After watching the Whole Brain Teaching videos, the more apprehensive I got in think of how I would incorporate it into my classroom. In the video I watched were of college and high school students who were really engaged with their teacher, and seemed very enthusiastic at learning. I said to myself that would not work with my middle and high school students, who many of them have been expelled from regular school due to behavioral issues. However I asked myself “ Why wouldn’t I want my students to be excited and enthused about learning”?
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Then I realized that what was in the video was not the first day, it had taken over a period of time to develop and what I was watching was the outcome of the both the teacher and student participation. The more I read about Whole Brain Teaching the more I became sold that it really was still direct instruction, sharing of information and providing immediate feedback to students, and making teaching and learning fun. I would immediately start by incorporating the Step # 5 “ eyes and hands” of the Whole Brain Teaching method as part of my everyday classroom.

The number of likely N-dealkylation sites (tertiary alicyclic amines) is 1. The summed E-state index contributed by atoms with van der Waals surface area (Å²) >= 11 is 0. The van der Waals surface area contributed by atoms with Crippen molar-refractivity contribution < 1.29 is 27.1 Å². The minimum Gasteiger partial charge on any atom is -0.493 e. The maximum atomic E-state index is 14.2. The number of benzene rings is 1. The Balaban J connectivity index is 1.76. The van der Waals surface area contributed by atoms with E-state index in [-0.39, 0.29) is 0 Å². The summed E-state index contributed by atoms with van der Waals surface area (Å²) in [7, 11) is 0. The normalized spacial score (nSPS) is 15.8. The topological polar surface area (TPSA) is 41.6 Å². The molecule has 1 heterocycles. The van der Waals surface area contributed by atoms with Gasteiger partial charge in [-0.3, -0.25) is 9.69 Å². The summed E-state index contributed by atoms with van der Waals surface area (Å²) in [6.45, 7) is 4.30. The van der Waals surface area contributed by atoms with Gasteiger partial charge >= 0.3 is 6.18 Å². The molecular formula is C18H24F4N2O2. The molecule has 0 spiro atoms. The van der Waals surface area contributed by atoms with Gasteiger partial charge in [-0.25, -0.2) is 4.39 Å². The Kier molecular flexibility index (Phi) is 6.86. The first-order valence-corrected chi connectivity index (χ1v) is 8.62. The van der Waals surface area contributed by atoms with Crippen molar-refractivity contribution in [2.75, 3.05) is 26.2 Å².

This step gives instructs my students to pay very close attention to what I’m doing or say or mimicking my words or movements. This technique is very helpful when covering a key transition area in the lesson which I’m teaching. I would have to make a few modifications for some of my ESE students, such as differentiating my direct instruction through different modalities. By doing this I can still keep each students attention, and allows me as a teacher to dynamically engage each of my students in the lesson by integrating different teaching techniques into one lesson. I would also incorporate the Step # 7 “ Switch”.
This step will be very vital to me because it moves away from the traditional teacher lecture model that all my students are used. Into creating a classroom where students are active learners through established routines, where I can be a facilitate learning and information to students teaching that information again to their peers. Incorporating Whole Brain Teaching within my classroom would be effective would be I would allow flexibility in rotating the steps if needed for my planned lesson or to incorporate other teaching aids such as an overhead projector, movie, song, or an IPad.
Although these steps are the central focus of the ” Whole Brain Teaching” model and movement, whole brain teaching does not center solely on these seven steps. The whole brain teaching movement also addresses the use of project assessments versus formative and summative formal tests as well as teaching that in general breaks away from the standard ” lecture” model. Whole brain teaching, in general seeks to Source: http://www. wholebrainteaching. com Why is Whole Brain Teaching a ” Best Practice? “